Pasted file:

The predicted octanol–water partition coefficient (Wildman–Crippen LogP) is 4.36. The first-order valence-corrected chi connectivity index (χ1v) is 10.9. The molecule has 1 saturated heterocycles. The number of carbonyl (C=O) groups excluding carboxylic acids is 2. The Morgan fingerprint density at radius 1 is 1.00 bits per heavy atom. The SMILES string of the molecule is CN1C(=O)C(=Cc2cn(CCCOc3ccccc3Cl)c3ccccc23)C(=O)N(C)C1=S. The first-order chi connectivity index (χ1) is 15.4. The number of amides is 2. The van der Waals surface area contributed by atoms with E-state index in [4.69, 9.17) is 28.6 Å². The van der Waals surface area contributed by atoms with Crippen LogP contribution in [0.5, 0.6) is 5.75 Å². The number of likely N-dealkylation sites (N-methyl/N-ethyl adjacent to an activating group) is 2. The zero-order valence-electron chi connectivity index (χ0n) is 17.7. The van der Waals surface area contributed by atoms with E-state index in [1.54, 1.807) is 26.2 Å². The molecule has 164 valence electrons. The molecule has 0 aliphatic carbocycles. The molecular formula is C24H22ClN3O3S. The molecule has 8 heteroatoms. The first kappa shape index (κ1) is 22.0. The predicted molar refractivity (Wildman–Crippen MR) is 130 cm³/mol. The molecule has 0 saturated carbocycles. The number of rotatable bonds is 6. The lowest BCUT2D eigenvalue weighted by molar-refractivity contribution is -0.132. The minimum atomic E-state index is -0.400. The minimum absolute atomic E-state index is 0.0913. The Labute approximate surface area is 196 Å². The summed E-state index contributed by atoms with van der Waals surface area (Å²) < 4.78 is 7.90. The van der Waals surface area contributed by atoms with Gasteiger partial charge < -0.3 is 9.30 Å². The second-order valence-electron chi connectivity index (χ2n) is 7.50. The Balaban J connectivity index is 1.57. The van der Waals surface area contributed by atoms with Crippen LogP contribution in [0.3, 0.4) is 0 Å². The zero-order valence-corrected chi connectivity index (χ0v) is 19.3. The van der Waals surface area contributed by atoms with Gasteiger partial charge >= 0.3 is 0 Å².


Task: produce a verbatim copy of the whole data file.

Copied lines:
The predicted octanol–water partition coefficient (Wildman–Crippen LogP) is 4.36. The first-order valence-corrected chi connectivity index (χ1v) is 10.9. The molecule has 1 saturated heterocycles. The number of carbonyl (C=O) groups excluding carboxylic acids is 2. The Morgan fingerprint density at radius 1 is 1.00 bits per heavy atom. The SMILES string of the molecule is CN1C(=O)C(=Cc2cn(CCCOc3ccccc3Cl)c3ccccc23)C(=O)N(C)C1=S. The first-order chi connectivity index (χ1) is 15.4. The number of amides is 2. The van der Waals surface area contributed by atoms with E-state index in [4.69, 9.17) is 28.6 Å². The van der Waals surface area contributed by atoms with Crippen LogP contribution in [0.5, 0.6) is 5.75 Å². The number of likely N-dealkylation sites (N-methyl/N-ethyl adjacent to an activating group) is 2. The zero-order valence-electron chi connectivity index (χ0n) is 17.7. The van der Waals surface area contributed by atoms with E-state index in [1.54, 1.807) is 26.2 Å². The molecule has 164 valence electrons. The molecule has 0 aliphatic carbocycles. The molecular formula is C24H22ClN3O3S. The molecule has 8 heteroatoms. The first kappa shape index (κ1) is 22.0. The predicted molar refractivity (Wildman–Crippen MR) is 130 cm³/mol. The molecule has 0 saturated carbocycles. The number of rotatable bonds is 6. The lowest BCUT2D eigenvalue weighted by molar-refractivity contribution is -0.132. The minimum atomic E-state index is -0.400. The minimum absolute atomic E-state index is 0.0913. The Labute approximate surface area is 196 Å². The summed E-state index contributed by atoms with van der Waals surface area (Å²) < 4.78 is 7.90. The van der Waals surface area contributed by atoms with Gasteiger partial charge < -0.3 is 9.30 Å². The second-order valence-electron chi connectivity index (χ2n) is 7.50. The Balaban J connectivity index is 1.57. The van der Waals surface area contributed by atoms with Crippen LogP contribution in [0.3, 0.4) is 0 Å². The zero-order valence-corrected chi connectivity index (χ0v) is 19.3. The van der Waals surface area contributed by atoms with Gasteiger partial charge >= 0.3 is 0 Å².